Whether you are a franchisor, franchisee, future franchisor or franchisee, or service provider to ‘zors and ‘zees, it’s safe to assume that you want to succeed.
In order to understand and implement the principles of success in franchising, it’s essential to recognize the attitudes and behaviors that so often lead to conflict and, ultimately, failure within franchise systems.
As a 20 year veteran and a daily student of franchising, I’ll share my beliefs and observations on the subjects of franchise successes and failures in this multi-part series – and welcome your thoughts, questions and comments at the end of each blog post.
The inspiration for this series of posts came to me in the form of a short Twitter message by a franchisee named Jenny:
“Never ever get involved in a franchise,” Jenny tweeted this morning, “I have signed a deal with the devil.”
What Satanic franchisor was tormenting this poor woman so? I wondered.
I clicked on Jenny’s message and was transported to her Twitter page. In just five short Twitter entries, Franchisee Jenny had created one of the most compelling, revealing and depressing franchise cautionary tales I have read.
Here is the content of her entire Twitter page with her picture; only her location, identity and franchise name have been obscured:
Bio Run a print and design company in —–. Desperate need of interesting conversation
12:59 PM Mar 10th Sitting in my print shop waiting for a sudden onslaught of customers
12:13 PM Mar 18th looking out of the window watching the world go by
7:29 AM Mar 20th Wondering if there is likely to be any work t do today. Might actually have to attempt some marketing
1:09 PM Mar 23rd I have just spent ages picking my favourite top 5 albums on facebook. Now I have finished and everyone can see, I feel a bit pretentious
7:58 AM Nov 24th Never ever get involved in a franchise I have signed a deal with the devil
Jenny is the poster child for franchise failure. Despite the fact that she owns a small business in one of the most fiercely competitive segments of the service industry (printing), she seems content to just wait for fate to decide whether her business will succeed or fail.
Instead of posting a photo that shows that she’s an energetic professional eager for your business, Jenny displays herself slumped lazily on her couch.
Instead of making sales calls, attending Chamber of Commerce networking events, or putting on seminars, Jenny prefers to wait in her shop “for a sudden onslaught of customers.”
Instead of dropping by new businesses in town or bringing donuts to customers she hasn’t seen in a while, Franchisee Jenny is “looking out of the window watching the world go by.”
Rather than sending out email blasts, postcard mailings or putting together a webinar, Franchisee Jenny is “spending “ages” picking her favorite albums on FaceBook.
Rather than using Twitter to find and follow hundreds of potential customers in her area, Franchisee Jenny follows 22 “people” that include Neil Diamond, The Ellen Show, John Mayer, Britney Spears, Martha Stewart, Demi Moore, 10 Downing Street & Barack Obama. She’s built a following of 14 followers consisting of a few spammers plus Britney Spears & 10 Downing Street.
When Jenny’s printing business fails (as it surely will, barring divine inspiration and/or intervention), she will lay the blame entirely upon the terrible economy, her greedy landlord, unforgiving lenders and vendors… and especially on her evil franchisor.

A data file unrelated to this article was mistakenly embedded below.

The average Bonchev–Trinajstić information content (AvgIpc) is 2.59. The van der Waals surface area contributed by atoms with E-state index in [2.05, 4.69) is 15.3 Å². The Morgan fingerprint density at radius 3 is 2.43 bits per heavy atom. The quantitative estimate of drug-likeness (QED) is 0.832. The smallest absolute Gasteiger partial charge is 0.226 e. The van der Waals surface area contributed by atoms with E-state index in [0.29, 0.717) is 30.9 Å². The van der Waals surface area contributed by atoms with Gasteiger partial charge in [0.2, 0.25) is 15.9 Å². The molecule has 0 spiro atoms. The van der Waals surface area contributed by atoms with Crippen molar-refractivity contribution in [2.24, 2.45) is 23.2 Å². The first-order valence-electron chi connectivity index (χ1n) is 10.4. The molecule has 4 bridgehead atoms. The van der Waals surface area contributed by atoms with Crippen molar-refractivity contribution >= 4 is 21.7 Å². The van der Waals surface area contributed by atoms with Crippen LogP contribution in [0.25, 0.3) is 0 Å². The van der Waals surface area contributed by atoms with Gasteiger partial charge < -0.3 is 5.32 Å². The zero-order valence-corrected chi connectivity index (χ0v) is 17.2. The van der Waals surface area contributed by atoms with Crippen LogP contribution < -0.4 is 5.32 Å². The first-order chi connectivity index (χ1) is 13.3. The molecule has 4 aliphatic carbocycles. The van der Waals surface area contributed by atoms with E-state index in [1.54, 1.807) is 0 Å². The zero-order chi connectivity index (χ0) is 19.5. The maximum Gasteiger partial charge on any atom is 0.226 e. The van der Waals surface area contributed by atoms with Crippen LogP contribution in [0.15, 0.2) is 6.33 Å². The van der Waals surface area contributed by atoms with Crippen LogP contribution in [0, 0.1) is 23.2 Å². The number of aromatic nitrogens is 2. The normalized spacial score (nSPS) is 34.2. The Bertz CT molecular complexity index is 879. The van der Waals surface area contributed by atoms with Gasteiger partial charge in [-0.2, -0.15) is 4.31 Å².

In franchising, success is a team effort. Unfortunately, so is failure.
You don’t need a crystal ball to see what is going to happen next. In the printing industry (as in many others), aggressive marketing, efficient operations and diligent customer service are critical for success in the best of times. In a down economy, they’re a matter of survival. Printing franchisees who spend their days gazing out the window waiting for an onslaught of customers are not long for this world.
Jenny’s print shop franchise will likely fail. She will likely lose her investment, her credit rating and perhaps her home. The lenders will end up with a defaulted loan, the landlord with an empty space and no rent monthly check, and the vendors with more used, repossessed equipment in their warehouse.
The franchisor will lose the future royalties due from the now-bankrupt Jenny; they’ll lose her store’s contributions to the advertising fund and the system’s buying power, and their reputation will be damaged in that market. In time, they may resell the territory to a new franchisee, but every franchise failure is a black mark on their record, one that must be disclosed to future potential franchisees.
Fingerpointing, hard feelings and, possibly, litigation will follow. Franchisee Jenny will blame the franchisor for making unrealistic promises, not providing enough support and, in short, not making her successful. The franchisor will blame Jenny for not following the system, not promoting her franchise and, in short, not taking responsibility for her own success.
Both, probably, will be right.
Simply blaming Jenny for her lack of motivation, accountability and sales & marketing acumen is easy but short-sighted. Many critical questions remain:
How did someone as ill-suited to be a printshop owner as Franchisee Jenny end up in this situation?
Could the franchisor have anticipated this result with a better franchisee screening and selection process?
Could the franchisor have reoriented Franchisee Jenny with a better marketing and sales training program and requirements?
How did Franchisee Jenny get the idea that fate – not her own hard work – would provide an onslaught of customers?
Could the franchisor have mandated sales and marketing programs that Franchisee Jenny would be required to follow?
What else could have been done to prevent this situation – or can now be done to keep it from becoming worse?
WHAT DO YOU THINK? PLEASE SHARE A COMMENT BELOW.